It all worked out for the best. The Waterside Inn is the only restaurant in the UK to have retained three Michelin stars for over 25 years. It gained its first in 1974.
“Is it a pressure? Yes and no. Some restaurants in France have been holding three longer than that. Some have done far less and have lost the third star or maybe one star. So things can change. The challenge is to keep the quality of what we do. The food, star or no star, I will try and do what I believe in and what I believe my customers are looking for.
“So there is a challenge but a Michelin starred place is not down to the chef. Chefs say ‘I’m aiming to get my second, or third star’ that’s rubbish. What’s important is to have a place that’s busy to make the right turnover and having customers return. That’s how I see it. People who only go to a restaurant once in their life – they might have enjoyed it or not so much, I think that’s not right. A restaurant is where you go back. Where you can enjoy it as much as the first or second visit. Challenges are there, but I certainly don’t live by the Michelin guide. I’m very honoured because the team work comes from all my chefs, my front of house and good food.”
Alain pauses looking out the bay window. “You can try to be the best chef. But if you haven’t got the best waiters it won’t look or taste the same.”
He couldn’t be more right. The staff and waiters are polite and, possibly not a word to associate with a restaurant of this calibre, fun. Diego Masciaga Omri, director and general manager, has been with the Roux family for over 29 years. He hasn’t lost one bit of his enthusiasm. Living up to his reputation as the “master of all ceremonies” and the staff are very welcoming, willing to smile and engage in conversation. It is this interaction that other Michelin establishments can lack.
“I like to see the family. I’ve got two sisters, three nieces and two nephews who are starting to move away because they’re older. My wife’s family are great; I have no grandparents so we see her’s. The family is lovely so it’s catching up with aunties and uncles on my side and her side. Skiing is not really my wife’s thing, but it’s a shame because January is a good time for that!” Alain says, laughing again.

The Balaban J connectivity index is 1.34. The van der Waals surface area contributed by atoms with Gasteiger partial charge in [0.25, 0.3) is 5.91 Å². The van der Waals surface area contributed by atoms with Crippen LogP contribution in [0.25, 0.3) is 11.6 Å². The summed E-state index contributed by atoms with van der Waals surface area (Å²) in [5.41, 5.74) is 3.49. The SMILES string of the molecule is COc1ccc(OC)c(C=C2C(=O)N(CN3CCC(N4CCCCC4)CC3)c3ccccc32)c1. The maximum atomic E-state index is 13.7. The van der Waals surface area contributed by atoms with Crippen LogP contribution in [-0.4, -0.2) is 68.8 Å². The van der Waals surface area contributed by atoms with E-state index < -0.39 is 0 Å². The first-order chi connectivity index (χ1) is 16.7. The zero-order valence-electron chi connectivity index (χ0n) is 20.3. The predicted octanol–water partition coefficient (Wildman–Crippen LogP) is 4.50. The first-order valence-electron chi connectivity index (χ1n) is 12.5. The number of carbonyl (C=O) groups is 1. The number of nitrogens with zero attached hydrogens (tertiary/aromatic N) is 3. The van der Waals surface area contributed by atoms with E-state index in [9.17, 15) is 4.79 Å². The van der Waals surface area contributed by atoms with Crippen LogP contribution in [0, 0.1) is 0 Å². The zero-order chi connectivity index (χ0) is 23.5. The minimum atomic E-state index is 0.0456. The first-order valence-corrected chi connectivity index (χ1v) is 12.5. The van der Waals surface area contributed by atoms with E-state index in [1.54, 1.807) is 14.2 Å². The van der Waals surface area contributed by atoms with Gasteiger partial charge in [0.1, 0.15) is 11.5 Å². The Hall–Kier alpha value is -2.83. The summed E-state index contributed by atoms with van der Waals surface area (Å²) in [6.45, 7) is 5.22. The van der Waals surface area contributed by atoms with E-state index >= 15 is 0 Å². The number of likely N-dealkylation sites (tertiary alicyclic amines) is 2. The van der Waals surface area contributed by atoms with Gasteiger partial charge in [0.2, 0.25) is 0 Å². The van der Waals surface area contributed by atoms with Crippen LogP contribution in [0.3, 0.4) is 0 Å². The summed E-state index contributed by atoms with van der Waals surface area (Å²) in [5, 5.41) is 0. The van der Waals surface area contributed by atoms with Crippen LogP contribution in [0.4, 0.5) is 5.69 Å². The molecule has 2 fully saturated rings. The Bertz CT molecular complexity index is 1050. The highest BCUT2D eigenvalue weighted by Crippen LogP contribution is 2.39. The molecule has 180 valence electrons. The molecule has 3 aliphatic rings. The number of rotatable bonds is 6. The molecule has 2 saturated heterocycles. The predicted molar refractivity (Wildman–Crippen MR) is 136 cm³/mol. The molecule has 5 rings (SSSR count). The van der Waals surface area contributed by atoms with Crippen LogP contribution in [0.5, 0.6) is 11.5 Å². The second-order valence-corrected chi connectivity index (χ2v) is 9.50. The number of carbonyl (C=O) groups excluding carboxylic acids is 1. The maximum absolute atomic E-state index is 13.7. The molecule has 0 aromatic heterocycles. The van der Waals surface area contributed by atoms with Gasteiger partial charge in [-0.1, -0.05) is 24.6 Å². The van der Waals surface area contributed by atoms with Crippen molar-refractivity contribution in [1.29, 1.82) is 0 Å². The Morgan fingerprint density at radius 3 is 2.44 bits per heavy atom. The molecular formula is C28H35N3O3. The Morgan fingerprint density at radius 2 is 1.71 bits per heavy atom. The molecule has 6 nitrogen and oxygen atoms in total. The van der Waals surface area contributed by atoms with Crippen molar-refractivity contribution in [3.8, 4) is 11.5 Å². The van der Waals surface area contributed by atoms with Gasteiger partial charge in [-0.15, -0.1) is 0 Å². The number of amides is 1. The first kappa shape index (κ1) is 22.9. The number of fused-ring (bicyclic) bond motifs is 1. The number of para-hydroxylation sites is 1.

“We try to change every year but with our little boy it makes things more difficult. It’s more for him and after that we see what we can do together.”
Ah yes, Paul, Alain’s two-year old son with his wife Laura, who he married in 2010. So what would Alain say if his son wanted to become a chef?
“I’d ask him to try and do something else!” he says laughing. “I would maybe say enjoy life as much as he can. Because he will have to know the score if he starts here at the restaurant. He will have to be washing up first and sweeping the floor, and after that he might hold a knife.”
After an hour I am the one who begrudgingly reminds Alain that service started 10 minutes ago. And he still wants to chat more. Even heading behind the reception desk to personally organise a media pack and then talking me through each of the photographs adorning the walls. And of course, I can’t wait for lunch. One that I’m sure will make me one of those particular customers that Alain talks about, coming back again and again.
images: Myburgh du Plessis